Over Planting

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Crabbergirl

Super Moderator
Staff member
As an orgainc gardener I am always looking for the most effective and healthy way to garden. I have started something I have not heard of in years. It is called over planting. It is a great form of crop rotation and reduces the amount of soil removed from the garden by pulling old plants.
As a crop is at it's end , such as right now my broccoli is almost finished, I planted my corn in between the existing plants. I cut the stalks of the broccoli just below the ground as they die back, leaving the roots to compost naturally. It seems to be working well , I have done this with all the remaining winter crops such as greens, garlic, onions,and cabbage.
I like this because it also makes the garden always look full and never bare.

Has anyone else ever tried this and if so have you found that it was beneficial or did you have issues?
 

Kya D

Active Member
CG that sounds like a good idea. I have never tried it cuz we only have about 120 day growing season so I can't do it.
 

lynpenny

Super Moderator
Staff member
I have never tried it but let me know how it works for you. I really don't have the room for veggies and grass. I wanted grass for my grandsons to play on and I have it. They wanted to take my back yard home with them after spring break. They love that they get to go in and out without asking and play all day if they want. We have a fenced yard where we don't think they can get out when the gate is locked.
 

Crabbergirl

Super Moderator
Staff member
So far this is working pretty well. I planted my spinach next to my brussel sprouts and the sprouts are almost ready and the spinach is just coming up. I did the corn a couple weeks agon and now that it is up I am planting my sunflowers in between. I also planted my beets in between my onions and they should be ready together so when I pull they come out together. I'll keep you posted.
I planted my pumpkins, and spaghetti squashes together, hoping they will just climb over each other and take up less space. Hmmm we shall see.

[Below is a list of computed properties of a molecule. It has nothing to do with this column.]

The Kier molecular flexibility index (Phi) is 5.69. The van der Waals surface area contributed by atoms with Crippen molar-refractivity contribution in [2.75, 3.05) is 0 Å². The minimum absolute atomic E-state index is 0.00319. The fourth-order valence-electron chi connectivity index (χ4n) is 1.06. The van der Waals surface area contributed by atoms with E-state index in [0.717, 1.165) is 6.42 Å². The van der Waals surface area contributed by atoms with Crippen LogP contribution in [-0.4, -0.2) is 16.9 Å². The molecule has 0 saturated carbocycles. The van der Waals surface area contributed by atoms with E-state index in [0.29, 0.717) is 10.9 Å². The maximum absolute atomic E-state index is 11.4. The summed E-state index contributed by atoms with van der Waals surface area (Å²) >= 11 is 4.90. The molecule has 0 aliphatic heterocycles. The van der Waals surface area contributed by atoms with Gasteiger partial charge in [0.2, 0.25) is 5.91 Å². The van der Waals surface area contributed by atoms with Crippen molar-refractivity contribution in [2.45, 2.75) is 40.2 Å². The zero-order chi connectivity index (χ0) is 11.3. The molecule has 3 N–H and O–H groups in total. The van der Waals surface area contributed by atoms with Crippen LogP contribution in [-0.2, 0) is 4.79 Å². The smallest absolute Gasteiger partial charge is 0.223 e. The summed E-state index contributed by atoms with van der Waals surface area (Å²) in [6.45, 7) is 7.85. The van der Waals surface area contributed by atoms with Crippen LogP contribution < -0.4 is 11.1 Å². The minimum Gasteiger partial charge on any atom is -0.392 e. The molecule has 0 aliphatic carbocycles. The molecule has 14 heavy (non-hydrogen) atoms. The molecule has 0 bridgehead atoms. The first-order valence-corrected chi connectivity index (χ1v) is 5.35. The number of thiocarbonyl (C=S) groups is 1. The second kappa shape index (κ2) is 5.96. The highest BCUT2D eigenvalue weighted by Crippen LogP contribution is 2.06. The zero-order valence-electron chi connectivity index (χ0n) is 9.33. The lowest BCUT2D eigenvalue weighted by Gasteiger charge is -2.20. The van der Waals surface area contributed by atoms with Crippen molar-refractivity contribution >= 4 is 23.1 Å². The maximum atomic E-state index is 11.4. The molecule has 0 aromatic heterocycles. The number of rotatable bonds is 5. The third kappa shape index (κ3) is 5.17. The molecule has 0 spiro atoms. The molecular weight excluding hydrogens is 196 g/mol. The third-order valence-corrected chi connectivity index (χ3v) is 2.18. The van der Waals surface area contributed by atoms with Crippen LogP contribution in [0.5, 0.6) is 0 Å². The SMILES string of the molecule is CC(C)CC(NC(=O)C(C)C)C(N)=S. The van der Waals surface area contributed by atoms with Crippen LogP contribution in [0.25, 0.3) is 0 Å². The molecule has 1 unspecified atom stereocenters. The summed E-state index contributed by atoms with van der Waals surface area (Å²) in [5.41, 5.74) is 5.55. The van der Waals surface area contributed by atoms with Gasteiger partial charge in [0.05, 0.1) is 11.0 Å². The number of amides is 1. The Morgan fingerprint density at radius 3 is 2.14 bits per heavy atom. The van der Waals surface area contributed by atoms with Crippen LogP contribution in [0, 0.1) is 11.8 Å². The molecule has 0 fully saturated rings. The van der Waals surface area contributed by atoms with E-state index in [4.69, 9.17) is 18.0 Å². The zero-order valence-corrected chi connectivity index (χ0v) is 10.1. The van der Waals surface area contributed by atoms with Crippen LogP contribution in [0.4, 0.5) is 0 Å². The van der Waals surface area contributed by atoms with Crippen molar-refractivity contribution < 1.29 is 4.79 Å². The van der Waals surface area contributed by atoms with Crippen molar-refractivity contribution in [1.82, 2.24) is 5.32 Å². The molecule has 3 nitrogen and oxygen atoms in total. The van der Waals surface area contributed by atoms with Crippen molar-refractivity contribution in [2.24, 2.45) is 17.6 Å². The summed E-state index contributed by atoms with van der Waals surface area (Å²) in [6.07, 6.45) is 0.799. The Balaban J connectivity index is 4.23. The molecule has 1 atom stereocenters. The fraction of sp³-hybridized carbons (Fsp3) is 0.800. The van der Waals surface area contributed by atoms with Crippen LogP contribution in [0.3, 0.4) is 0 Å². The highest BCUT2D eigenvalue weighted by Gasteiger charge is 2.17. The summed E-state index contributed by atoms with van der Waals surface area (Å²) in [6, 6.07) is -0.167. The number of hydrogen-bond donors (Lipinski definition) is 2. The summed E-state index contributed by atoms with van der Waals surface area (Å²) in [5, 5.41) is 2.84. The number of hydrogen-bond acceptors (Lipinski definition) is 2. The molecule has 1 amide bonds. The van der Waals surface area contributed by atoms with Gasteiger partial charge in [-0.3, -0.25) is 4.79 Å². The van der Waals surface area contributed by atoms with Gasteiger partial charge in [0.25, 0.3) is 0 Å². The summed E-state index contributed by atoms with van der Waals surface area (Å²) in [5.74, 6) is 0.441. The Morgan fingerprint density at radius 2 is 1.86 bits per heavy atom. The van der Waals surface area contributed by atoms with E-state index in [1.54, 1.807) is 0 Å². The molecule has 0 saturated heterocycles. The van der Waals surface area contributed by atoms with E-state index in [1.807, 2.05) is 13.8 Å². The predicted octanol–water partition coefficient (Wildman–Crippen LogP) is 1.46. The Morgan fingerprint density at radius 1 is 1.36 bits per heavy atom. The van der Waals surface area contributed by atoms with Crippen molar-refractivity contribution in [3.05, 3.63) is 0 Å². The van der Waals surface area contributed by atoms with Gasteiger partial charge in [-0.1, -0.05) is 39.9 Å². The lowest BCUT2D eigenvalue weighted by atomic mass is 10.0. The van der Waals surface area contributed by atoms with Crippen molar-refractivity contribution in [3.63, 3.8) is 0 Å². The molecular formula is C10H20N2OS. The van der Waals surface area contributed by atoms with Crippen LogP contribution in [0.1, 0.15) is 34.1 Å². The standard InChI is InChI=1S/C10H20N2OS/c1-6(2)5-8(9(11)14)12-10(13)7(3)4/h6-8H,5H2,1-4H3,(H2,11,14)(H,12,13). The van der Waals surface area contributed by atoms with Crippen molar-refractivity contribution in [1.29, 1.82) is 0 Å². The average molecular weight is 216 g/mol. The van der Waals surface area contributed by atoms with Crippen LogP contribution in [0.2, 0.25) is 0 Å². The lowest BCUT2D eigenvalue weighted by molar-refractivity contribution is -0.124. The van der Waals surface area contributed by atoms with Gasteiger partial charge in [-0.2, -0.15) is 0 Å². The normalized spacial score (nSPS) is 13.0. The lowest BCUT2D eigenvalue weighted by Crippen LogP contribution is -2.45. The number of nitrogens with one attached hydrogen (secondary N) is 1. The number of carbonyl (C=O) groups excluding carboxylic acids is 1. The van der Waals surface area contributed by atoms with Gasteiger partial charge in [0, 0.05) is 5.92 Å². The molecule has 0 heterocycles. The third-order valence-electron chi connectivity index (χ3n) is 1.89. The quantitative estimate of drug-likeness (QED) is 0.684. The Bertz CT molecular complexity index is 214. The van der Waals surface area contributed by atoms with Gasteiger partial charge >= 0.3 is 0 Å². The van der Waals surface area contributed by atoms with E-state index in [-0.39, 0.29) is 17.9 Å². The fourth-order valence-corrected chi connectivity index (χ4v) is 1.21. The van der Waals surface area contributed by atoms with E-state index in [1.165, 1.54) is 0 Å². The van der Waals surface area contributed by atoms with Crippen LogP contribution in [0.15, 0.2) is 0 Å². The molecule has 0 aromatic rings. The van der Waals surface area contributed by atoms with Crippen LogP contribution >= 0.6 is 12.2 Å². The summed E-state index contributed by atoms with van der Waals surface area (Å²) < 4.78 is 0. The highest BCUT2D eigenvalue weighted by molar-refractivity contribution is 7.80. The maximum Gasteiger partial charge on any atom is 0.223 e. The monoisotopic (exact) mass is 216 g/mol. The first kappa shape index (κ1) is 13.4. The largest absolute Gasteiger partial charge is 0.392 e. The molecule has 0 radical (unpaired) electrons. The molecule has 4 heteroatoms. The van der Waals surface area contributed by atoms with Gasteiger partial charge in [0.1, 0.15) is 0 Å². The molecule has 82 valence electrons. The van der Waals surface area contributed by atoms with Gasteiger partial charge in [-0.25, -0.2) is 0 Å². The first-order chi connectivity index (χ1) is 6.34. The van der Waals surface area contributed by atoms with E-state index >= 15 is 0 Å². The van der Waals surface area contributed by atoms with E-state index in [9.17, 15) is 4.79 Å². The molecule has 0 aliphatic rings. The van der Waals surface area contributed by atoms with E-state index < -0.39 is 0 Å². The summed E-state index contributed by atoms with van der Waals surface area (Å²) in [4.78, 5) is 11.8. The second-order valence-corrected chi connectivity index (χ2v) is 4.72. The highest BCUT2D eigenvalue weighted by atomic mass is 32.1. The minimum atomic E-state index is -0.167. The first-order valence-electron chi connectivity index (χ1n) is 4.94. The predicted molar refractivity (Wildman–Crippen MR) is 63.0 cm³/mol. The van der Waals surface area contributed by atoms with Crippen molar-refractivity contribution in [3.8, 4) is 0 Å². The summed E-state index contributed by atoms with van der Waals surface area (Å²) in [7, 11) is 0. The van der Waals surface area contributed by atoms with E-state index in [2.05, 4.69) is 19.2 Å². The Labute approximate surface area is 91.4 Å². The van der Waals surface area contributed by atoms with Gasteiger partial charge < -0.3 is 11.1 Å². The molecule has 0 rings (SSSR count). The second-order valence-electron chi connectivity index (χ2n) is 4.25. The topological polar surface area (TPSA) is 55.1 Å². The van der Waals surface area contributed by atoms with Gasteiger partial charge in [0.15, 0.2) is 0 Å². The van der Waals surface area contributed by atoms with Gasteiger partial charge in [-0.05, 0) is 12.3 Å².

farmerlon

New Member
As an orgainc gardener I am always looking for the most effective and healthy way to garden. I have started something I have not heard of in years. It is called over planting. It is a great form of crop rotation and reduces the amount of soil removed from the garden by pulling old plants.
As a crop is at it's end , such as right now my broccoli is almost finished, I planted my corn in between the existing plants.
Great idea... and appears to be a great way to reduce tillage.

I've done a bit of that, and it has worked well... I should do more.

Although, that would not work for the way that I like to grow corn. I "dig out" my corn rows, so they look like a shallow trench. That way, I have plenty of soil ready on the sides, to "hill" the corn as it grows. Starting the corn "low" in the trench really helps retain moisture around the roots, during dry spells. And, once it's grown and hilled, it would take a tornado to lodge (blow down) my corn.
 

kcb37

New Member
Going to try something similar this year.
I am going with a notill garden. I did till it several times last year, didn't get much due to a drought. But I have some rain barrels to hook up, and a few more on the way.

The idea of a notill or overplanting as I understand it is.
The roots do the tilling for you (in a way). The roots and worms will leave tunnels in the dirt allowing water to run down and not run off. This will also help keep the dirt soft. Walking on it will compact it though.
In a no till situation, the harvested/dead plants are left in the garden and used as mulch and weed control. This helps by returning nutrients used by those plants and covering the soil so you have little to no wind errosion, also because the soil can soak up water little to no water errosion. The remains of earlier plants help the soil to retain mositure also. Having the soil covered all the time also helps control weeds.
By not tilling you allow all the bugs to fully establish. (yes this means the bad one's can stick around) it also means the good one's that will kill them will stick around. Like a Parasitic Wasp for a Tomato Hornworm.
This is how I understand both methods.

No till also seems to take around 3 to 5 years to really see a big improvement in soil.
 


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